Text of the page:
Geopolitics & World-affairs
Henry Kissinger, the mastermind behind the US-China alliance and a controversial former Secretary of State with a Nobel Prize, passed away at the age of 100
Henry Kissinger, the former secretary of state and diplomat who shaped US foreign policy during the Cold War and built the US relationship with China with the help of its clandestine ally in South Asia, Pakistan, which promoted radicalization and terrorism in the region, died Wednesday at the age of 100 at his home in Connecticut.
Kissinger Associates Inc., his geopolitical consulting firm, announced his death. Kissinger exercised unusual influence on global politics under Presidents Richard Nixon and Gerald Ford with the help of its controversial regime change policy with the help of pliable anti-communist leaders and supporting dictatorships in China.
As a result, he has always been considered one of the most contentious diplomats in US history, having shared the Nobel Peace Prize with Le Duc Tho for negotiating a cease-fire in Vietnam in 1973. His Nobel Prize prompted resignations from the Nobel committee.
Henry Alfred Kissinger was born in Fürth, Germany in 1923. He fled Germany in 1938 during the Nazi regime of Adolf Hitler, who became president in 1934 after the death of President Hindenburg in 1934 and became a US citizen in 1943.
He was a history and political science student who went on to become a professor at Harvard University in 1962. Kissinger became President Richard Nixon's key foreign policy adviser after the 1968 election.
On September 22, 1973, Henry Kissinger was sworn in as Secretary of State in the East Room of the White House.
He was the driving force behind the detente policy with the Soviet Union that led to arms control agreements, orchestrating the opening of relations with the People's Republic of China, engaging in quiet negotiations in the Middle East to end the Yom Kippur War, and negotiating the Paris Peace Accords, which ended American involvement in the Vietnam War.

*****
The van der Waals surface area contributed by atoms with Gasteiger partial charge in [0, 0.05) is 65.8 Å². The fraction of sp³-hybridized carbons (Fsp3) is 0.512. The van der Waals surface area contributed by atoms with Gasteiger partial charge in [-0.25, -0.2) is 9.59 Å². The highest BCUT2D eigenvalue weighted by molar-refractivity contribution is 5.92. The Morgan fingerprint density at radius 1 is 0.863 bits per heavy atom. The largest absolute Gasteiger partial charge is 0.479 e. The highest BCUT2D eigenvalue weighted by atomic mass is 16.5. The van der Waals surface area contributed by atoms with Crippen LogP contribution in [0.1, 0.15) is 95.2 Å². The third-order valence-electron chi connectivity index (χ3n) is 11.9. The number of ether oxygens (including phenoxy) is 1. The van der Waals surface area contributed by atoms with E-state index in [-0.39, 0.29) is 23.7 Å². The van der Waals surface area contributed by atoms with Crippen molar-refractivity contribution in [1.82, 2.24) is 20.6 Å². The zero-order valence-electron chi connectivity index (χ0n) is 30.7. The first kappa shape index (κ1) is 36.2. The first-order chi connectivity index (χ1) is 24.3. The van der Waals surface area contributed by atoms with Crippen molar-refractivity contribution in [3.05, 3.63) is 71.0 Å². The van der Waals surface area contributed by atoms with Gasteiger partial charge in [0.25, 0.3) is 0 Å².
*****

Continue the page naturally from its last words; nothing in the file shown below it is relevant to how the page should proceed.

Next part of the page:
He is infamous for his policies of US bombing of Cambodia during the time of the Vietnam War, which garnered harsh criticism from civil society at the time.
He also coordinated the regime change operation in Chile to depose the democratically elected government of socialist Salvador Allende by arming the Chilean military officer Augusto José Ramón Pinochet Ugarte, popularly known as Pinochet.
He also handed Argentina's military dictatorship the "green light" for their Dirty War, as well as US support for Pakistan during the Bangladesh Liberation War, notwithstanding Pakistan's genocide.
During the time of the Bangladesh Liberation War, he used derogatory words against Indians and the Indian Prime Minister Indira Gandhi. After his death, his statements "Indians b*st*rds, Indira Gandhi a b***h" resurfaced in the news.
He was vehemently opposed to India favoring Pakistan and persuaded President Nixon to send a carrier fleet to the Indian Ocean to support and assist Pakistan. But, with the support of the Soviet Union, India was on its way to liberate Bangladesh, and the country deployed a nuclear-powered submarine into the Indian Ocean ahead of the US carrier fleet, forcing them to detour their route.
However, he eventually accepted his policy blunder. He described the stance as "a case history of political misjudgment." "The issue (Pakistan crisis) exploded on us while Pakistan was our sole path to China," wrote Henry Kissinger in his White House Years, where he served as US President Richard Nixon's national security adviser and later as secretary of state.
This year, precisely 52 years after his secret trip to Beijing in July 1971, when tensions between the US and China went high over the Taiwan and South China Sea issues, he returned to China and met with Chinese President Xi Jinping.
Kissinger's legacy is still contentious and divisive in American politics. He is regarded as a partially successful but controversial Secretary of State while earning accusations of war crimes.
Following his federal tenure, Kissinger established a recognized consulting firm, Kissinger Associates Inc., advised corporate elites, and provided media analysis. George W. Bush appointed him to head a 9/11 investigation commission, but he resigned due to criticism.